Recently this question was posed on a forum. There were no answers. I recall the days before Velcro BP cuffs vividly.
alternatives to Velcro, but none really worked as well . A Velcro substitute was the "triangular bandage." It could be rolled into a rope like device or folded and tied in any number of ways to secure things. In a pinch they could be fashioned into a BP cuff. They were muslin and packaged in a blue box with the Red Cross symbol.
BP cuffs had 2 discrete components. The black rubber material bladder with inflation and monitoring tubes which could be easily removed from the securing device. The best type of securing device was a long 3 foot length of soft conforming blue silky material. It looked like a snake that had been run over by a truck and indeed had a tail. To take a pressure, the bladder of the cuff was centered over the brachial artery and the long snake-like thing wrapped 3 or 4 times around the arm and the tail tucked in to secure it. When you inflated the cuff it was similar to having a boa constrictor wrapped around your arm. It worked well.. The main disadvantage was the time it took to apply-much slower than Velcro.
The next method involved a flat metal perforated strap about 3/4 inch in width and the same length as the cuff. It was positioned at a right angle to the long section of the cuff which had raised metal rivets similar to a snap. The perforations on the metal strap snapped into the rivets to secure it. This type was just as fast as Velcro but sacrificed the infinite adjustability of Velcro. The rivets were about 1/2 in. apart and if an arm was between sizes, the cuff would be too loose or tight.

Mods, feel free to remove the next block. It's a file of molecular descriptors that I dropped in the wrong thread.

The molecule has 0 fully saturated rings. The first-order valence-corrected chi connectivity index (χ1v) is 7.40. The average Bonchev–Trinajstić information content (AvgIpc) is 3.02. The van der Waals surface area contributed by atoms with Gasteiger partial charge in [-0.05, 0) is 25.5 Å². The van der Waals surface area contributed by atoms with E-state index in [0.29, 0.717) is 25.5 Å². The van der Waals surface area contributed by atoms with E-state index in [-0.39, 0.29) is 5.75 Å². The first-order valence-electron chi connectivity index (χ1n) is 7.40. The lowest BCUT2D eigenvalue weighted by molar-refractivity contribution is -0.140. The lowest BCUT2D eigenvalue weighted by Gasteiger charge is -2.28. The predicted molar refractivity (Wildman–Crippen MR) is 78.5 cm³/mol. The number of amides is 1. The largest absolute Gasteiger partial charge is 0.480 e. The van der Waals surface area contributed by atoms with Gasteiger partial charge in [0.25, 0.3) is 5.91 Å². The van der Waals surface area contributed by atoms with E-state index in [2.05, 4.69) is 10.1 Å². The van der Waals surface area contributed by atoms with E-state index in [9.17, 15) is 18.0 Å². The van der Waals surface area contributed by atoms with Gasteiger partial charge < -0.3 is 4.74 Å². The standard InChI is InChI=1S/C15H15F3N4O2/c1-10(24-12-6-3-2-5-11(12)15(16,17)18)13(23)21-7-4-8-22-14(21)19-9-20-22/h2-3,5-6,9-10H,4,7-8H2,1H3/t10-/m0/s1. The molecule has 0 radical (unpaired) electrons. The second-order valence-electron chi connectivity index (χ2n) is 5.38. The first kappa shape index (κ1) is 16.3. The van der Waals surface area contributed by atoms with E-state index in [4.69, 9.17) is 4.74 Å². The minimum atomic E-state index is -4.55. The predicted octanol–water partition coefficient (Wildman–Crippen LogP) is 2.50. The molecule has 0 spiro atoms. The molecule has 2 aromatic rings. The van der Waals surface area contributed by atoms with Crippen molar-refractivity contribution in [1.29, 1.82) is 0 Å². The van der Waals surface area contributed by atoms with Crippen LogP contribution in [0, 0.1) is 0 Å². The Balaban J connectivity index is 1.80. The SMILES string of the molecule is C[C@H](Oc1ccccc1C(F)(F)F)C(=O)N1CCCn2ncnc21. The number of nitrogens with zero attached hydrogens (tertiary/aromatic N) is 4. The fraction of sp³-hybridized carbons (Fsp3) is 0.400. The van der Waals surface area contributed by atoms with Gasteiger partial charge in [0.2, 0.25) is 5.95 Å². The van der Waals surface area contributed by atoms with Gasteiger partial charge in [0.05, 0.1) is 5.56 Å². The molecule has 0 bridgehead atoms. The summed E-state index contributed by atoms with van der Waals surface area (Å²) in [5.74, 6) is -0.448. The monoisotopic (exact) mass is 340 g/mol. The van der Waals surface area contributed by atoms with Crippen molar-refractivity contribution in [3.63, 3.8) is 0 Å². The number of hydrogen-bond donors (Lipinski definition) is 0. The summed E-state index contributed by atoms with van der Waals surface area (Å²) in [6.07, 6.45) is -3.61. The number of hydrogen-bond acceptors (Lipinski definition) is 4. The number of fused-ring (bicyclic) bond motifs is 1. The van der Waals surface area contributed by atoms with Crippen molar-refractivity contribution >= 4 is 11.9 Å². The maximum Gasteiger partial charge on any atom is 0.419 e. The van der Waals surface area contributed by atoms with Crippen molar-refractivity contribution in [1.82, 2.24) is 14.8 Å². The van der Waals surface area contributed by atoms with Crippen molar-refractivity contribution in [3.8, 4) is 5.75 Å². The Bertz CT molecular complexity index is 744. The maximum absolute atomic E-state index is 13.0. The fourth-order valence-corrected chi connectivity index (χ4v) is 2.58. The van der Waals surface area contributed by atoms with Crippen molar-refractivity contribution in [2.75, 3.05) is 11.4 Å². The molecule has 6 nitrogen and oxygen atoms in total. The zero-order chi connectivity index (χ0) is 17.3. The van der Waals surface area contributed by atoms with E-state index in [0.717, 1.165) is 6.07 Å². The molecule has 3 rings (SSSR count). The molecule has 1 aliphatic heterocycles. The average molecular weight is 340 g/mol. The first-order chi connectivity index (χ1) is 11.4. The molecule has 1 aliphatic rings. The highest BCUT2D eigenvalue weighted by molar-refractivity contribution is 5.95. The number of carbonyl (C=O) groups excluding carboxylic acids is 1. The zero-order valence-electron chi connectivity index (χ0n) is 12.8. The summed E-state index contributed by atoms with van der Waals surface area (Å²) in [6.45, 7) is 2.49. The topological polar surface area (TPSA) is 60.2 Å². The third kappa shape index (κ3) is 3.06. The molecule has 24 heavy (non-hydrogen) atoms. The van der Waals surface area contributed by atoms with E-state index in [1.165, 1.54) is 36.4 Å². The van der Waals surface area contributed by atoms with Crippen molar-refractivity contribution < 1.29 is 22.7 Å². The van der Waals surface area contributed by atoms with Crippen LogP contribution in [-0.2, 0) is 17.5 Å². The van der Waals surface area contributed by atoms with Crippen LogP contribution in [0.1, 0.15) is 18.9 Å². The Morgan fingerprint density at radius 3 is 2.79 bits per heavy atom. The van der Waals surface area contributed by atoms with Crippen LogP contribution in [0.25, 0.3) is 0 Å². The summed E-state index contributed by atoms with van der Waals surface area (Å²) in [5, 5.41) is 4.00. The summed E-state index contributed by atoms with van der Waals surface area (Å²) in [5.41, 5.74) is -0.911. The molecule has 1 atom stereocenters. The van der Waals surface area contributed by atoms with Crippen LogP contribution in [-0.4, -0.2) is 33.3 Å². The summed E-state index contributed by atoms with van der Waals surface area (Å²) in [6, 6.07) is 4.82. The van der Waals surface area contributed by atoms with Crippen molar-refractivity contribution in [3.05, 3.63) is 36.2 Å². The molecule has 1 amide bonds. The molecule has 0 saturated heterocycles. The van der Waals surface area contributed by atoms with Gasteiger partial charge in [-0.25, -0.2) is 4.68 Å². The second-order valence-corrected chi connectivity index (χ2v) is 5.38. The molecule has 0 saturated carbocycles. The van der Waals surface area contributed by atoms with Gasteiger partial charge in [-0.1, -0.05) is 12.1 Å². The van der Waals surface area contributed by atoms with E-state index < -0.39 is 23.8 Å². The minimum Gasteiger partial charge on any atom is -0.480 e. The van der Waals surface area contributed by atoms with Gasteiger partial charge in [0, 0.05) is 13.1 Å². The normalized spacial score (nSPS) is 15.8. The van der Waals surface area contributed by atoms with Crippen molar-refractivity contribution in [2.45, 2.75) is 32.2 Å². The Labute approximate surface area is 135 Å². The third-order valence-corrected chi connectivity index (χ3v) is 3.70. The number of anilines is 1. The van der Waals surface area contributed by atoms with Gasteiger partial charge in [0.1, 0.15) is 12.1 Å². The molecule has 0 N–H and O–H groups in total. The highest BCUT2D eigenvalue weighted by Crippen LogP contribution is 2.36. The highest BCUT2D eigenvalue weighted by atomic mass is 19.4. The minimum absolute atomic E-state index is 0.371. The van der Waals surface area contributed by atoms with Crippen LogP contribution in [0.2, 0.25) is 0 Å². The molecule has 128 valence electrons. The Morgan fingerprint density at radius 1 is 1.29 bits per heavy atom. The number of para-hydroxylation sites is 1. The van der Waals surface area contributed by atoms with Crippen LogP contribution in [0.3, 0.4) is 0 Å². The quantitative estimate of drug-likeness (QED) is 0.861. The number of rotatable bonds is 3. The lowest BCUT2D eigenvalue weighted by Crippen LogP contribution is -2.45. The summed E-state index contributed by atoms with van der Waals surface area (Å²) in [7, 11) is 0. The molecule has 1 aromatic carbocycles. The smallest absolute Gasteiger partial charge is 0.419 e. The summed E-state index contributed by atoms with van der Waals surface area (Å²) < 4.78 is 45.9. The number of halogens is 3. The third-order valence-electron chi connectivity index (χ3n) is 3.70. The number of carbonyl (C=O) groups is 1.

In pediatrics there were several fixed size cuffs available which again sacrificed the adjustability of Velcro. This also posed the nuisance factor of having available multiple sizes of cuffs which always seeme to get misplaced.
When Velcro cuffs made their debut they had detractors. Nurses thought they made too much noise when removed and would startle patients. Remember this is when street signs warned motorists that they were in a quiet zone because of a hospital and SHHH! signs were plastered everywhere. Nurses also thought Velcro would not wear well.
I bet you whippersnapperns have never had the experience of applying a BP cuff around a patient's neck and inflating it. I know some of you may have been tempted, but hopefully, better judgment prevailed.
There was a bonafide neuro test called the Queckenstedt Sign that called for this unusual nursing action. The patient was positioned laterally, the doc did the LP noting opening pressure and the the nurse carefully inflated the BP cuff that was positioned around the patients neck. Then the Doc did another pressure test. It was prudent to cease the cuff inflation before occluding the airway.
A normal Queckenstedt Sign showed an increase in intracranial pressure when the cuff pressure was applied to the neck. Compression of jugular veins caused vascular engorgement which caused increased ICP. A positive Queckenstedt occurred when there was no pressure increase with compression. It suggested spinal stenosis. Thankfully current imaging technology has done away with this crude test.
Today is really special because it is Mother's Day and it's Nurses Week. Mother's and nurses are both very special. Best wishes.